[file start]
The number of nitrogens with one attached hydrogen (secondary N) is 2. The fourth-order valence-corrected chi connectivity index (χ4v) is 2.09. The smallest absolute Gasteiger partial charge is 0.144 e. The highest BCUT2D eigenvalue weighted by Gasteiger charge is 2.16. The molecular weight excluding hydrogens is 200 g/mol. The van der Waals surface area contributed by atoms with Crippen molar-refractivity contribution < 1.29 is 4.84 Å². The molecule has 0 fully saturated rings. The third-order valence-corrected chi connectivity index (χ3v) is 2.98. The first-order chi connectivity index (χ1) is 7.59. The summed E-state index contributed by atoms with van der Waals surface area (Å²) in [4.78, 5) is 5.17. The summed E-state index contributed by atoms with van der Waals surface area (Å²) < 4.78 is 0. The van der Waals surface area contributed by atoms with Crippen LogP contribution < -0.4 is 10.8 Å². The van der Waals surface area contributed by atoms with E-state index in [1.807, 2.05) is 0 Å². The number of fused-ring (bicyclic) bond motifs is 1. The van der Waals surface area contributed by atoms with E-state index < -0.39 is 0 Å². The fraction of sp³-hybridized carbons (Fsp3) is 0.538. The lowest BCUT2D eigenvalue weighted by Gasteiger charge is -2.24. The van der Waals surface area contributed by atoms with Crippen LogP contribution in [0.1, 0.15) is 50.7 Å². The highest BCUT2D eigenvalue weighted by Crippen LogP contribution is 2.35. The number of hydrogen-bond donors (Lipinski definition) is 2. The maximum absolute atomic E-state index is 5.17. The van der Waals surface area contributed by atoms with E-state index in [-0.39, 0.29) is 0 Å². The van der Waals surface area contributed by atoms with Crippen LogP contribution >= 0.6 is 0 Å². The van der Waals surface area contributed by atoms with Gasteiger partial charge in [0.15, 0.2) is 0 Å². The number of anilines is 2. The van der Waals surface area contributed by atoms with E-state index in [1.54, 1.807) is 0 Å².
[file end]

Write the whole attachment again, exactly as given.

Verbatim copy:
The number of nitrogens with one attached hydrogen (secondary N) is 2. The fourth-order valence-corrected chi connectivity index (χ4v) is 2.09. The smallest absolute Gasteiger partial charge is 0.144 e. The highest BCUT2D eigenvalue weighted by Gasteiger charge is 2.16. The molecular weight excluding hydrogens is 200 g/mol. The van der Waals surface area contributed by atoms with Crippen molar-refractivity contribution < 1.29 is 4.84 Å². The molecule has 0 fully saturated rings. The third-order valence-corrected chi connectivity index (χ3v) is 2.98. The first-order chi connectivity index (χ1) is 7.59. The summed E-state index contributed by atoms with van der Waals surface area (Å²) in [4.78, 5) is 5.17. The summed E-state index contributed by atoms with van der Waals surface area (Å²) < 4.78 is 0. The van der Waals surface area contributed by atoms with Crippen LogP contribution < -0.4 is 10.8 Å². The van der Waals surface area contributed by atoms with E-state index in [1.807, 2.05) is 0 Å². The number of fused-ring (bicyclic) bond motifs is 1. The van der Waals surface area contributed by atoms with E-state index < -0.39 is 0 Å². The fraction of sp³-hybridized carbons (Fsp3) is 0.538. The lowest BCUT2D eigenvalue weighted by Gasteiger charge is -2.24. The van der Waals surface area contributed by atoms with Crippen LogP contribution in [0.1, 0.15) is 50.7 Å². The highest BCUT2D eigenvalue weighted by Crippen LogP contribution is 2.35. The number of hydrogen-bond donors (Lipinski definition) is 2. The maximum absolute atomic E-state index is 5.17. The van der Waals surface area contributed by atoms with E-state index in [-0.39, 0.29) is 0 Å². The van der Waals surface area contributed by atoms with Crippen LogP contribution >= 0.6 is 0 Å². The van der Waals surface area contributed by atoms with Gasteiger partial charge in [0.15, 0.2) is 0 Å². The number of anilines is 2. The van der Waals surface area contributed by atoms with E-state index in [1.54, 1.807) is 0 Å².